Lavabit founder Ladar Levison raises $100,000 for legal defense

By on August 16, 2013, 3:45 PM

It’s been roughly one week since the founder of secure e-mail provider Lavabit, Ladar Levison, elected to shut down the service instead of complying with apparent demands from the government. The 32-year old entrepreneur that ran the e-mail service from his Dallas apartment isn’t going down without a fight, however, as a legal fund he set up in the days following the closure has already raised more than $100,000.

Levison told NBC News that he could be arrested for shutting down the service instead of complying with surveillance orders but was unable to speak any more on the subject. A source familiar with the situation, however, told the publication that senior litigation counsel James Trump sent an e-mail to Levison’s lawyer on the day the service shut down.

In that message, Trump allegedly said Levison may have violated the court order. The court order in question isn’t known but many suspect it could be a sealed subpoena or even a national security letter requesting he cooperate with surveillance.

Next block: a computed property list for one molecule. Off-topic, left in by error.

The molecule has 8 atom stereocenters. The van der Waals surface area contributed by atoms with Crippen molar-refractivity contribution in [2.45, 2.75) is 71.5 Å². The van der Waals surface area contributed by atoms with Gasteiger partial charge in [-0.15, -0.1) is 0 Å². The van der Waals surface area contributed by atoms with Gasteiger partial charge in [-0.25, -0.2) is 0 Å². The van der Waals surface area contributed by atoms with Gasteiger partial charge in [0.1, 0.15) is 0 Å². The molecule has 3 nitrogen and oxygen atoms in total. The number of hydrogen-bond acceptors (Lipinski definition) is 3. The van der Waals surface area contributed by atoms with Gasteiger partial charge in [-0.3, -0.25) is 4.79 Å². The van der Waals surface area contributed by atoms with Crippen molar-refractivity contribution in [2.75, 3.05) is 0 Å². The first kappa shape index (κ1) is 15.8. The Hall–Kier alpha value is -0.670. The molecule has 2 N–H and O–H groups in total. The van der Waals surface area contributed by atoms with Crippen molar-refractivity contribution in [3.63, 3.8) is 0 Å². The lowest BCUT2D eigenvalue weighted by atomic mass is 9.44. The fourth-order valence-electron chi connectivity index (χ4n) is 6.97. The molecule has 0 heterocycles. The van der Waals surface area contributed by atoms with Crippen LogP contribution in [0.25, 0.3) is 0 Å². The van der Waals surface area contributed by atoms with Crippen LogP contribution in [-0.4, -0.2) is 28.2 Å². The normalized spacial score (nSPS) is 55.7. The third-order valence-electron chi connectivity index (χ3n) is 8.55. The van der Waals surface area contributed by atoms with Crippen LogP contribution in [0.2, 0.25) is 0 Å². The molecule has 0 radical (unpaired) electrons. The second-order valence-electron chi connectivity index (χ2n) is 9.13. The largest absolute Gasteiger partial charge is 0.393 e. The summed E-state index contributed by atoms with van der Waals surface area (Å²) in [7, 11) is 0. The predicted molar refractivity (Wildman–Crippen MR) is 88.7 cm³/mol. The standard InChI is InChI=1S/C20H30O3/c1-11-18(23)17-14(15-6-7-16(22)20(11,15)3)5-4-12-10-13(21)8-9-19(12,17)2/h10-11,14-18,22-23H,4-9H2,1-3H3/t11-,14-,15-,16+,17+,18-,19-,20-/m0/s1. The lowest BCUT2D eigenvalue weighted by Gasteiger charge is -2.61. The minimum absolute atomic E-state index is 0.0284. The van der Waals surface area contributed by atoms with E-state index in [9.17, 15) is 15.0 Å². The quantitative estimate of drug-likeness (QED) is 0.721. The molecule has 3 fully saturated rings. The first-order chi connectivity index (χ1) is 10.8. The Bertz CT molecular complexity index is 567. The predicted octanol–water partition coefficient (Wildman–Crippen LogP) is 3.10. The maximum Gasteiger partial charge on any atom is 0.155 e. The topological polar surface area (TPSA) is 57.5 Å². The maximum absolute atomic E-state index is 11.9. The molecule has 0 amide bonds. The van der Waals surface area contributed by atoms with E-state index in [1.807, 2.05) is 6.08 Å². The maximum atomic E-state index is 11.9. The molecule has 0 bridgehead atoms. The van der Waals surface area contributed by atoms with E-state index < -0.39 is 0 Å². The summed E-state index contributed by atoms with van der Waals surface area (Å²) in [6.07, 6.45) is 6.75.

Trump did not reply to a request for comment from NBC, we’re told. He’s most recently known for being a lead attorney on high-profile leak investigations surrounding former CIA officers Jeffrey Sterling and John Kiriakou.

Lavabit gained notoriety after it was revealed that NSA whistleblower Edward Snowden was using the service to set up meetings with human rights activists during his time at Moscow’s Sheremetyevo Airport.

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